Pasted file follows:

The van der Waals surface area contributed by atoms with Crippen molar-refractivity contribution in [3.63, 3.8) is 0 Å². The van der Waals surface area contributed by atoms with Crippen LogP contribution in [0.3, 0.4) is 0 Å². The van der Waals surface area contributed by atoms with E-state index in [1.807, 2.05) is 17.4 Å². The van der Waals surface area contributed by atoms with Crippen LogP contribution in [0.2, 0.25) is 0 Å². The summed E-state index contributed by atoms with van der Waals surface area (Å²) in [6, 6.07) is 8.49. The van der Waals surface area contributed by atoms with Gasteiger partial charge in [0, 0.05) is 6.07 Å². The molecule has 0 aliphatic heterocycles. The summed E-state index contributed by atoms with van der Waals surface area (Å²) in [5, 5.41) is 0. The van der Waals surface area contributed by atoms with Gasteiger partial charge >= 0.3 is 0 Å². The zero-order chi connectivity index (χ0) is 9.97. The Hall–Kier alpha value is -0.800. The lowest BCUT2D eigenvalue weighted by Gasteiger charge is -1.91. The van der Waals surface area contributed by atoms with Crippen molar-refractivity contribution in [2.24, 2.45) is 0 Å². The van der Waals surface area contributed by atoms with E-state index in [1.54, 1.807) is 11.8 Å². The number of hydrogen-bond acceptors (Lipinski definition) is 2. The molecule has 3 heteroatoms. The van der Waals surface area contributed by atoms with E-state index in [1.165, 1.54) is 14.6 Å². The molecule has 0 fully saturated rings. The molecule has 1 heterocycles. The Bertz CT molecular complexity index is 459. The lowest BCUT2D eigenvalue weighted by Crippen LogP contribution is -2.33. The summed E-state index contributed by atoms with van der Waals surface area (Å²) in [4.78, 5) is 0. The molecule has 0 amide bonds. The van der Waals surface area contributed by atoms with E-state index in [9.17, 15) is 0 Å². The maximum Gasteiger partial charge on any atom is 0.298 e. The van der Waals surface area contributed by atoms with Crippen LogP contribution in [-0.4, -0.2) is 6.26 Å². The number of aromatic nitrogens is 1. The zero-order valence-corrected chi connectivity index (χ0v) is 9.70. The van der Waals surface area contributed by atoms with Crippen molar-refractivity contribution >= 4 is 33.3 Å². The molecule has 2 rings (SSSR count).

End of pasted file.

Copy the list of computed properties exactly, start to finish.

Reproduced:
The van der Waals surface area contributed by atoms with Crippen molar-refractivity contribution in [3.63, 3.8) is 0 Å². The van der Waals surface area contributed by atoms with Crippen LogP contribution in [0.3, 0.4) is 0 Å². The van der Waals surface area contributed by atoms with E-state index in [1.807, 2.05) is 17.4 Å². The van der Waals surface area contributed by atoms with Crippen LogP contribution in [0.2, 0.25) is 0 Å². The summed E-state index contributed by atoms with van der Waals surface area (Å²) in [6, 6.07) is 8.49. The van der Waals surface area contributed by atoms with Gasteiger partial charge in [0, 0.05) is 6.07 Å². The molecule has 0 aliphatic heterocycles. The summed E-state index contributed by atoms with van der Waals surface area (Å²) in [5, 5.41) is 0. The van der Waals surface area contributed by atoms with Gasteiger partial charge >= 0.3 is 0 Å². The zero-order chi connectivity index (χ0) is 9.97. The Hall–Kier alpha value is -0.800. The lowest BCUT2D eigenvalue weighted by Gasteiger charge is -1.91. The van der Waals surface area contributed by atoms with Crippen molar-refractivity contribution in [2.24, 2.45) is 0 Å². The van der Waals surface area contributed by atoms with E-state index in [1.54, 1.807) is 11.8 Å². The number of hydrogen-bond acceptors (Lipinski definition) is 2. The molecule has 3 heteroatoms. The van der Waals surface area contributed by atoms with E-state index in [1.165, 1.54) is 14.6 Å². The molecule has 0 fully saturated rings. The molecule has 1 heterocycles. The Bertz CT molecular complexity index is 459. The lowest BCUT2D eigenvalue weighted by Crippen LogP contribution is -2.33. The summed E-state index contributed by atoms with van der Waals surface area (Å²) in [4.78, 5) is 0. The molecule has 0 amide bonds. The van der Waals surface area contributed by atoms with E-state index in [9.17, 15) is 0 Å². The maximum Gasteiger partial charge on any atom is 0.298 e. The van der Waals surface area contributed by atoms with Crippen LogP contribution in [-0.4, -0.2) is 6.26 Å². The number of aromatic nitrogens is 1. The zero-order valence-corrected chi connectivity index (χ0v) is 9.70. The van der Waals surface area contributed by atoms with Crippen molar-refractivity contribution >= 4 is 33.3 Å². The molecule has 2 rings (SSSR count).